Gastric Bypass


How it works to help you lose weight?

Gastric bypass, which combines restrictive and malabsorptive surgery techniques, is the most frequently performed bariatric procedure in the United States. In this procedure, stapling creates a small (15 to 20 cc) stomach pouch. The remainder of the stomach is not removed, but is completely stapled shut and divided from the lower stomach pouch. The outlet from this newly formed pouch empties directly into the lower portion of the jejunum, thus bypassing calorie absorption and the duodenum. To achieve this, the small intestine is divided just beyond the duodenum and a connection with the new, smaller stomach pouch is constructed. The length of either segment of the intestine can be increased to produce lower or higher levels of malabsorption.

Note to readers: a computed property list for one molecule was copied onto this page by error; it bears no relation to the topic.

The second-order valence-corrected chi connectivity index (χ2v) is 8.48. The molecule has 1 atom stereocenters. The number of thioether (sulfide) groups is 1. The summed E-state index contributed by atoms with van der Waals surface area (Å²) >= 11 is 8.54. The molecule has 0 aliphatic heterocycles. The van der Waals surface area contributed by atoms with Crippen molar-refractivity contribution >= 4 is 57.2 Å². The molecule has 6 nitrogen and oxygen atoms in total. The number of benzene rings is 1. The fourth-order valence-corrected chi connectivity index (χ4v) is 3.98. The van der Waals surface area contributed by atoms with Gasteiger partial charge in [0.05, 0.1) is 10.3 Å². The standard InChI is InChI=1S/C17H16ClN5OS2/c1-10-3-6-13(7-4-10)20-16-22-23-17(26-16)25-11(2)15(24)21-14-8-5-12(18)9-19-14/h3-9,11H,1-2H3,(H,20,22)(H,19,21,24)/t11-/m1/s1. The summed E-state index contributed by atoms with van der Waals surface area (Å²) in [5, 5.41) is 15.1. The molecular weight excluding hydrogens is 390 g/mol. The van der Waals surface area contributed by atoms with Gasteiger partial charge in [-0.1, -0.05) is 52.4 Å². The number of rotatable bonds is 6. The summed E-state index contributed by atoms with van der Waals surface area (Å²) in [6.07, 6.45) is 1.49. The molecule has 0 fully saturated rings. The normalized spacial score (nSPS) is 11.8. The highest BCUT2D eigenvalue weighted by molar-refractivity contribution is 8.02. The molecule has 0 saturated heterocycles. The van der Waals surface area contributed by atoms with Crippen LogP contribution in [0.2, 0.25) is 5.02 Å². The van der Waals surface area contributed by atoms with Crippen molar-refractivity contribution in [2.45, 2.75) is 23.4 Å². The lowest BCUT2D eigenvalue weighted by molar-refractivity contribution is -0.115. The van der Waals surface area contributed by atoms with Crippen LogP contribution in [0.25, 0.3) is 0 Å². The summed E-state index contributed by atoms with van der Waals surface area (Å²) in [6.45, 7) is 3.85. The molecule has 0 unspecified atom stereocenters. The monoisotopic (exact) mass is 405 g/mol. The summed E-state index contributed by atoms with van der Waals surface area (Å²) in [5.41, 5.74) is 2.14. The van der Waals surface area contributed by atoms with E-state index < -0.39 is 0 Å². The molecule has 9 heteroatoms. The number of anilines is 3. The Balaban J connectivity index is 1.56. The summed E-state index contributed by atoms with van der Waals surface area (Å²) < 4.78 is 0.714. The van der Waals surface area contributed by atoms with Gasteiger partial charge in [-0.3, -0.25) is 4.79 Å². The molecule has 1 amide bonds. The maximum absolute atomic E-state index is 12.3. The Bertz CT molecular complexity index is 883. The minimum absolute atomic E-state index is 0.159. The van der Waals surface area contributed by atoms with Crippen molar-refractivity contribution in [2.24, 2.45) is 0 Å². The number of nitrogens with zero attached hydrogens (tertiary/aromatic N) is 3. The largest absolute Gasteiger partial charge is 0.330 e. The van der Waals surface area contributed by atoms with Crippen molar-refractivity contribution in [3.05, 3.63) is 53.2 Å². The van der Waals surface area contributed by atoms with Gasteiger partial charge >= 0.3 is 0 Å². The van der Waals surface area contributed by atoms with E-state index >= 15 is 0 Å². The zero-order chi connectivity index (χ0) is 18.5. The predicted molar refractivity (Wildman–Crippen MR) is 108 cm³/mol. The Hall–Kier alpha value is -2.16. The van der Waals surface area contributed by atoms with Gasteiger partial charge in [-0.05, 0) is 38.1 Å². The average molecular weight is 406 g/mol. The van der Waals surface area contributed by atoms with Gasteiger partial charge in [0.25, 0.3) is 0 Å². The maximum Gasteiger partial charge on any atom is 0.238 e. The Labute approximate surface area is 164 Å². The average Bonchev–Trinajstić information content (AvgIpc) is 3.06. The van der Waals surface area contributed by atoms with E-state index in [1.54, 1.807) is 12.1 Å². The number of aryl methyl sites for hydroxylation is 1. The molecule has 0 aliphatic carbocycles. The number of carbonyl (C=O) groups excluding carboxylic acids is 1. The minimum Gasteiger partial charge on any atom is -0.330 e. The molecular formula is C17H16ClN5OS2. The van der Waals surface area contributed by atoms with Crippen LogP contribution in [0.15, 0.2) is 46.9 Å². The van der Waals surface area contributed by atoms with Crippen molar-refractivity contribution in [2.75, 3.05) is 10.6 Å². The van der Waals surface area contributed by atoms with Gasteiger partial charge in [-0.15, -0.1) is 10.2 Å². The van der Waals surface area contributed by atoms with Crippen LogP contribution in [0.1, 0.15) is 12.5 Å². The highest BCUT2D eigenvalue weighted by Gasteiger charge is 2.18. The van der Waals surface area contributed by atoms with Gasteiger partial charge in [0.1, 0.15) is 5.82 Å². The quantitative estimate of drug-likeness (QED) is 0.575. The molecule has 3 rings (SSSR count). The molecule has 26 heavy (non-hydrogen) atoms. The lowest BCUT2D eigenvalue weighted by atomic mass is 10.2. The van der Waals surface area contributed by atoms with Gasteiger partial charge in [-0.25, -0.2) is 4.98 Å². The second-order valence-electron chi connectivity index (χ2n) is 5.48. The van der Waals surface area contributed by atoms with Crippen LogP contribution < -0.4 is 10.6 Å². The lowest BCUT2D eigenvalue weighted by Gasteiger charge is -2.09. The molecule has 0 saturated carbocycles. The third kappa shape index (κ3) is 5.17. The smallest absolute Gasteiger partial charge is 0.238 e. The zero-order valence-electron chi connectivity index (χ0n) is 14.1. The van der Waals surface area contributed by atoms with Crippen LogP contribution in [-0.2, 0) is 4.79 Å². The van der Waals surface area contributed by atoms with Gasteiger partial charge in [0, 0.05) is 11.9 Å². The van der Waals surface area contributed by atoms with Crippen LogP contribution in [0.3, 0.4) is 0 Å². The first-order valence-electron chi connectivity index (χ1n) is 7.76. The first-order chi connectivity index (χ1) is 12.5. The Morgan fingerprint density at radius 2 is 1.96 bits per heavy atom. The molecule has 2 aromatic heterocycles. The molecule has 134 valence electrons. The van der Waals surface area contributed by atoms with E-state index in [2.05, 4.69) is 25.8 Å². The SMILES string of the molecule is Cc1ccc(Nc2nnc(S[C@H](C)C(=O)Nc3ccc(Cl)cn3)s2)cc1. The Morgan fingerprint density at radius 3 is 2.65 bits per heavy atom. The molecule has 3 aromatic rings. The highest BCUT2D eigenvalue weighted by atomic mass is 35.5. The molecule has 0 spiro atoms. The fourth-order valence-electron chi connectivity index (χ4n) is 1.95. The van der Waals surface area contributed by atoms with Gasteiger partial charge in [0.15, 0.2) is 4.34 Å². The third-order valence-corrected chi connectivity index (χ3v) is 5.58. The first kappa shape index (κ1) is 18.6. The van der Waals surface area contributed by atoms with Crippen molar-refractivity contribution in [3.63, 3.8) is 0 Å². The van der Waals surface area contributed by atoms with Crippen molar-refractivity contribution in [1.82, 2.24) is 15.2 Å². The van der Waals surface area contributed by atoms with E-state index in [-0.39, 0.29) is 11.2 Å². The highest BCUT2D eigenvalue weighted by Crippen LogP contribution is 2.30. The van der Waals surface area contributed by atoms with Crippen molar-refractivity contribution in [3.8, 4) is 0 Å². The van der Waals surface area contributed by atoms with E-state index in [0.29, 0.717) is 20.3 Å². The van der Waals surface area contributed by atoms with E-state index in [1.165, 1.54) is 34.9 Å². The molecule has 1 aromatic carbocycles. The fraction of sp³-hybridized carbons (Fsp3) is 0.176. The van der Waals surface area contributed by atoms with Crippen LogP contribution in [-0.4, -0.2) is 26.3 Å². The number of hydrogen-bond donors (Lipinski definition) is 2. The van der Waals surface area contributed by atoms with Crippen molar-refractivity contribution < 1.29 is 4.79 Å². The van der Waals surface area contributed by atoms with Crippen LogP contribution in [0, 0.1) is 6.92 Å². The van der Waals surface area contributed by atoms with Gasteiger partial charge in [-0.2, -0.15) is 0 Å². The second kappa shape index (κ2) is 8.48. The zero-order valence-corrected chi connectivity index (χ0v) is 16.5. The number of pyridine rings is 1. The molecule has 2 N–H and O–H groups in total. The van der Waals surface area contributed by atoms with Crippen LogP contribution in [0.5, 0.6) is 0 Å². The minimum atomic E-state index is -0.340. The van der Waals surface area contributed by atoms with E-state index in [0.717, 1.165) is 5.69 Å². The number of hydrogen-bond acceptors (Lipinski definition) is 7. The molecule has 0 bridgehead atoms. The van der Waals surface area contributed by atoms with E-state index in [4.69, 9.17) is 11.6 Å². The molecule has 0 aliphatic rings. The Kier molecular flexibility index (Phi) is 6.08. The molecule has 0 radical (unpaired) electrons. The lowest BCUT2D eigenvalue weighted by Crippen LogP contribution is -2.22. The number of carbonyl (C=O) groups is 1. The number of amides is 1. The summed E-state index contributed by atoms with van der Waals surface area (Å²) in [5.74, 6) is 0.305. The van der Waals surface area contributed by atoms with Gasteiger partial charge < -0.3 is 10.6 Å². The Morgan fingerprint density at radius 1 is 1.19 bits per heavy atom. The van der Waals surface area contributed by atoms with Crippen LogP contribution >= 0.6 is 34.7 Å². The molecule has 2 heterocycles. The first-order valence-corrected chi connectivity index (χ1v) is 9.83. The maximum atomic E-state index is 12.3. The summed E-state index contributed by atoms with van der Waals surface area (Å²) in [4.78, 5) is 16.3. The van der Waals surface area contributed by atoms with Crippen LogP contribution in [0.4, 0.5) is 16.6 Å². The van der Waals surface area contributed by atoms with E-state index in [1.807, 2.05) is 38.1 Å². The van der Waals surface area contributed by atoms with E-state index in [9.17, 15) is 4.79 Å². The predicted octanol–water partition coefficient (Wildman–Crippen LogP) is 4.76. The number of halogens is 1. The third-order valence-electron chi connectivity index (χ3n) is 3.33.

Obesity becomes morbid obesity when an adult is 45 kgs or more over ideal body weight,2 has a BMI of 40 or more,2,3 or has a BMI of 35 or more in combination with a health-related condition such as obstructive sleep apnea or a disease such as type 2 diabetes or heart disease.



  • Limits the amount of food that can be eaten at a meal and reduces the desire to eat.
  • Average excess weight loss is generally higher than with gastric banding or sleeve gastrectomy.
  • No postoperative adjustments are required.
  • An analysis of clinical studies reported an average excess weight loss of 61.6% in 4204 patients.
  • Shown to help resolve type 2 diabetes, high blood pressure, and obstructive sleep apnea, and to help improve high cholesterol.
  • In a study of 608 gastric bypass patients, 553 maintained contact for 14 years; the study reported that significant weight loss was maintained at 14 years.